Meanwhile, bring the shrimp shell broth back to a simmer. When the tomato-onion sofrito is ready, add the rice to the pan. Sauté until the rice loses its opaqueness, about 1 min. Increase the heat to medium-high. Pour in 3 cups of the simmering broth (reserving the remaining 1/2 cup) and stir or shake the pan to evenly distribute the rice in the pan. As the liquid comes to a boil, arrange the mussels or clams in the pan, submerging them as much as possible below the level of the liquid. From this point on, do not stir the rice.
Cook the paella on medium-high, rotating and moving the pan over one or two burners to distribute the heat. When the rice begins to appear above the liquid, after 8 to 10 min., reduce the heat to medium low. Continue to simmer, rotating the pan as necessary, until the liquid has been absorbed, about 10 min. more. Taste a grain of rice just below the top layer; it should be al dente. (If the rice is not done but all the liquid has been absorbed, sprinkle a bit of hot broth to the pan and cook a few minutes more.) Arrange the shrimp and scallops (or calamari) in the pan.
Cover the pan with aluminum foil and cook gently for another 2 min. to help ensure that the top layer of rice is evenly cooked. With the foil still in place, increase the heat to medium-high and, rotating the pan, cook for about 2 min., until the bottom layer of rice starts to caramelize, creating the socarrat. The rice may crackle somewhat, but if it starts burning, remove the pan from the heat immediately.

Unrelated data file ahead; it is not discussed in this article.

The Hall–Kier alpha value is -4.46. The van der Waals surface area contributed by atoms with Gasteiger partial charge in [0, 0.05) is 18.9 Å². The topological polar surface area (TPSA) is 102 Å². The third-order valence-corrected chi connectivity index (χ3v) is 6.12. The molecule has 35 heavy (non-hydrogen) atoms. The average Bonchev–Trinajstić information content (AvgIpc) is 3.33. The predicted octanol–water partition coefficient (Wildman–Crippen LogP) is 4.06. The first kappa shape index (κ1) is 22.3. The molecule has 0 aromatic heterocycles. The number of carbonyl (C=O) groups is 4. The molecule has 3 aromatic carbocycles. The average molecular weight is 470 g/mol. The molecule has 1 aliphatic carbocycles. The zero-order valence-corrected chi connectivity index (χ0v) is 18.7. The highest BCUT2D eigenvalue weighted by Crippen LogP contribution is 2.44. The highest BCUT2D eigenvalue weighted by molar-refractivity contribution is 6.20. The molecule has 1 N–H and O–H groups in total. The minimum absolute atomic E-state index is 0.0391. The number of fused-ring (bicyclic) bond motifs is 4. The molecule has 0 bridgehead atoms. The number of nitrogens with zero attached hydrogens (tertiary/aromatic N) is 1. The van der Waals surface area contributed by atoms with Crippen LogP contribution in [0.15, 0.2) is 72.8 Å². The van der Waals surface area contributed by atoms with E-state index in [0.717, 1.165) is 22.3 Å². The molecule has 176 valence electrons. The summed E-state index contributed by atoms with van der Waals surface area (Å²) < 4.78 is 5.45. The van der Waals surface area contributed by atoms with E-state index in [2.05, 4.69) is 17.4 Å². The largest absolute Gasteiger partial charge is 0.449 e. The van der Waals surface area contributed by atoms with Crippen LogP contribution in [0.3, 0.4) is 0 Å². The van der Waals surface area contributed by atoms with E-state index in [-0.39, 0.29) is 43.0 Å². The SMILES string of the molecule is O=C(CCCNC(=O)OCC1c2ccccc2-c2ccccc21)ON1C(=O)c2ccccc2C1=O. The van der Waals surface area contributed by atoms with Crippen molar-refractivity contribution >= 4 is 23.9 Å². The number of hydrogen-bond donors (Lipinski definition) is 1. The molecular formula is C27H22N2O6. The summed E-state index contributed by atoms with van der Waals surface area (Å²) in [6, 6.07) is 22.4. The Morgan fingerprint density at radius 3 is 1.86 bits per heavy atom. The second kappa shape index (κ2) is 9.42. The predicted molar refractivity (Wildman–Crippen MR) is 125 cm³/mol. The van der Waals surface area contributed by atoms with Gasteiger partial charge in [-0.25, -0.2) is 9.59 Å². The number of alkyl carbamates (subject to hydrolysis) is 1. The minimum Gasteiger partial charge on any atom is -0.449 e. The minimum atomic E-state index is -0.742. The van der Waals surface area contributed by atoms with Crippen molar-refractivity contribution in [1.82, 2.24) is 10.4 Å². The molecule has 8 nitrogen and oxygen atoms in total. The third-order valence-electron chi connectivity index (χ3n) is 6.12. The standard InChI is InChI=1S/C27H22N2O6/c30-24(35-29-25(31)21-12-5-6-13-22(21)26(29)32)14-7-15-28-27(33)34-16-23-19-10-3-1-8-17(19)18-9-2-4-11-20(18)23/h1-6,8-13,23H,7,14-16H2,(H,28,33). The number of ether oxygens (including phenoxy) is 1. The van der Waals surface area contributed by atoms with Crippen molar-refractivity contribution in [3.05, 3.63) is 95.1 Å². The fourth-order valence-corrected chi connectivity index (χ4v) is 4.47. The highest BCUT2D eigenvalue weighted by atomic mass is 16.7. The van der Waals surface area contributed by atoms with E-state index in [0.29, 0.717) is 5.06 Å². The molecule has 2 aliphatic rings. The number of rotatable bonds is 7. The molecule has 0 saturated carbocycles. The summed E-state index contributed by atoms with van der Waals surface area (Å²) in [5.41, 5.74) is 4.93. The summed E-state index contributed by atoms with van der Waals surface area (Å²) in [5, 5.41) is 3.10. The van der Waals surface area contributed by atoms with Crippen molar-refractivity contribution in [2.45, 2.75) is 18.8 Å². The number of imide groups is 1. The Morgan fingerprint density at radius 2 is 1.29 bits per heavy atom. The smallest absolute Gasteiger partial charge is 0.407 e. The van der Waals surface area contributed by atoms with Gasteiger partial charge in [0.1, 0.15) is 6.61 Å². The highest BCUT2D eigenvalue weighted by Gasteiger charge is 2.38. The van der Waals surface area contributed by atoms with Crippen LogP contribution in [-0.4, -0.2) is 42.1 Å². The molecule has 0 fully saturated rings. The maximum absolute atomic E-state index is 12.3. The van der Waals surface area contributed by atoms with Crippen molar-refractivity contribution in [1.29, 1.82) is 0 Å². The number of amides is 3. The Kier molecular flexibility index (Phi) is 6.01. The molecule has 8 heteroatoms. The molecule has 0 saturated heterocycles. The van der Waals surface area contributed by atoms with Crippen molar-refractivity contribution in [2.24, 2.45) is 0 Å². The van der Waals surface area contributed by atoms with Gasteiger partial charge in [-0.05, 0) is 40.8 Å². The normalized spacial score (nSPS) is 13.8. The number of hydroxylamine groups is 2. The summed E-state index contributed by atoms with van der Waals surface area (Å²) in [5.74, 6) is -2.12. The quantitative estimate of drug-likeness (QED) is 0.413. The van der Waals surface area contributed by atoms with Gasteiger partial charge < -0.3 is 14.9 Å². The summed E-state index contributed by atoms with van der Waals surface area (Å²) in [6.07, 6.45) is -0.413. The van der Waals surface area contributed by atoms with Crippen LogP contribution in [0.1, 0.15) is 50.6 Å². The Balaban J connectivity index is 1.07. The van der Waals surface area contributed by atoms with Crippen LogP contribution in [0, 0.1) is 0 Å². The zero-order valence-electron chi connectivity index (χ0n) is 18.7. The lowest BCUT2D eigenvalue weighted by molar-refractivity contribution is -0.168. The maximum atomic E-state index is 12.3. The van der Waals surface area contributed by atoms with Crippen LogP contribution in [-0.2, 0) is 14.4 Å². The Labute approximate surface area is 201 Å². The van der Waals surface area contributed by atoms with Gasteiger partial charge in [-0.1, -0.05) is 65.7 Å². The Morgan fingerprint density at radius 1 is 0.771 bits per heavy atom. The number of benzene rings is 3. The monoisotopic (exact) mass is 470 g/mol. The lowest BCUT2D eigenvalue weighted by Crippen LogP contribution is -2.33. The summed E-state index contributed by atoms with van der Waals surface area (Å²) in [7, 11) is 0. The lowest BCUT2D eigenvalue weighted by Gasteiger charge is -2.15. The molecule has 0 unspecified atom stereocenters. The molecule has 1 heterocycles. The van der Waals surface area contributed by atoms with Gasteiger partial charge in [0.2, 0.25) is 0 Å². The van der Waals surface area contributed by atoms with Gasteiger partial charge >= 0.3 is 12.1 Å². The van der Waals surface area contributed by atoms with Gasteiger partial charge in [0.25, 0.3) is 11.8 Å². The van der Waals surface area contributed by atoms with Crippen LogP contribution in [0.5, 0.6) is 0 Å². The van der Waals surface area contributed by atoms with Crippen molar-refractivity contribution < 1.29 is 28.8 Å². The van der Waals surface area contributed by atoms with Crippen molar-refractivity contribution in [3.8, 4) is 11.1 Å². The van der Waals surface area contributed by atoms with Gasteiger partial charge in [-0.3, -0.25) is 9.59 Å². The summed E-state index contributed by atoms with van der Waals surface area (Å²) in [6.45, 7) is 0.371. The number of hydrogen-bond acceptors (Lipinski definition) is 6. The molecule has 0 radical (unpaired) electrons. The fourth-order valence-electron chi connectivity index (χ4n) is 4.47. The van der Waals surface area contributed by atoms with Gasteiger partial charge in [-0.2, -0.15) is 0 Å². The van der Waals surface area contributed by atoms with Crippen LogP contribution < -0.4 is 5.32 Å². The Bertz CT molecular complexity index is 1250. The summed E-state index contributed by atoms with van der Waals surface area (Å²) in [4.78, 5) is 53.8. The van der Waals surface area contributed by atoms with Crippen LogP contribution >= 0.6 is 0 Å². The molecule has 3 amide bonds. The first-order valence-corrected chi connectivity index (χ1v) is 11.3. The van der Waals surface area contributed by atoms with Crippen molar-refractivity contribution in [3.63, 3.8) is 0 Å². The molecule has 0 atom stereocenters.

Let the paella rest off the heat, still covered, for 5 min. Sit everyone down at a round or square table. Remove the foil and invite people to eat directly from the pan, starting at the perimeter, working toward the center, and squeezing lemon over their section, if they want.
This post was submitted by Lara in MO for publication here at Catholic Cuisine. Thank you Lara!
I want to add that not only is this an excellent dish for New Year's, it would also be great to make for the feast of St. Raymond of Penafort , which is celebrated on January 7th, and any other saints of Spanish descent.